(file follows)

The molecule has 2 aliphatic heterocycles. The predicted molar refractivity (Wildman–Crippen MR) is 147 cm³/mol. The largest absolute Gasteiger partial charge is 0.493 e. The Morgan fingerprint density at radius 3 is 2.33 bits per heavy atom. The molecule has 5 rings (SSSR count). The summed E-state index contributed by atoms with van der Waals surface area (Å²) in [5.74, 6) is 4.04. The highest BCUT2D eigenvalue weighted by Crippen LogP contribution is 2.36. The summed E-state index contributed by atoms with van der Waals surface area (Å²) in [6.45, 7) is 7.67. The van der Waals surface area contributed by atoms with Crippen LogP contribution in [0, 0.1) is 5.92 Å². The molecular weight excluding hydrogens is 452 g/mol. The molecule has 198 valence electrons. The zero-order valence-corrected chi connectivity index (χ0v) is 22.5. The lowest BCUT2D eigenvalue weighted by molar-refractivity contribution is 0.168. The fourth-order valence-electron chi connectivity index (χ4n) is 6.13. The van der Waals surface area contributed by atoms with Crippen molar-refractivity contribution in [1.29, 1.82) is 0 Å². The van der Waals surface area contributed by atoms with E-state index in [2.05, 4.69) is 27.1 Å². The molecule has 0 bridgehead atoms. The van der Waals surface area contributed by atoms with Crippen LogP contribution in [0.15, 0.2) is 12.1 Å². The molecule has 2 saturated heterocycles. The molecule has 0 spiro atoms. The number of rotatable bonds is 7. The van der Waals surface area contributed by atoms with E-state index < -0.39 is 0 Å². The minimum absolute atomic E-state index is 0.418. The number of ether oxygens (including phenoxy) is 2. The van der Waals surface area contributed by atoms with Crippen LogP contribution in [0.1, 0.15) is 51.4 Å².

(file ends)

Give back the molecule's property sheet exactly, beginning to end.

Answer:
The molecule has 2 aliphatic heterocycles. The predicted molar refractivity (Wildman–Crippen MR) is 147 cm³/mol. The largest absolute Gasteiger partial charge is 0.493 e. The Morgan fingerprint density at radius 3 is 2.33 bits per heavy atom. The molecule has 5 rings (SSSR count). The summed E-state index contributed by atoms with van der Waals surface area (Å²) in [5.74, 6) is 4.04. The highest BCUT2D eigenvalue weighted by Crippen LogP contribution is 2.36. The summed E-state index contributed by atoms with van der Waals surface area (Å²) in [6.45, 7) is 7.67. The van der Waals surface area contributed by atoms with Crippen LogP contribution in [0, 0.1) is 5.92 Å². The molecular weight excluding hydrogens is 452 g/mol. The molecule has 198 valence electrons. The zero-order valence-corrected chi connectivity index (χ0v) is 22.5. The lowest BCUT2D eigenvalue weighted by molar-refractivity contribution is 0.168. The fourth-order valence-electron chi connectivity index (χ4n) is 6.13. The van der Waals surface area contributed by atoms with Crippen molar-refractivity contribution in [1.29, 1.82) is 0 Å². The van der Waals surface area contributed by atoms with E-state index in [2.05, 4.69) is 27.1 Å². The molecule has 0 bridgehead atoms. The van der Waals surface area contributed by atoms with Crippen LogP contribution in [0.15, 0.2) is 12.1 Å². The molecule has 2 saturated heterocycles. The molecule has 0 spiro atoms. The number of rotatable bonds is 7. The van der Waals surface area contributed by atoms with E-state index < -0.39 is 0 Å². The minimum absolute atomic E-state index is 0.418. The number of ether oxygens (including phenoxy) is 2. The van der Waals surface area contributed by atoms with Crippen LogP contribution in [0.1, 0.15) is 51.4 Å².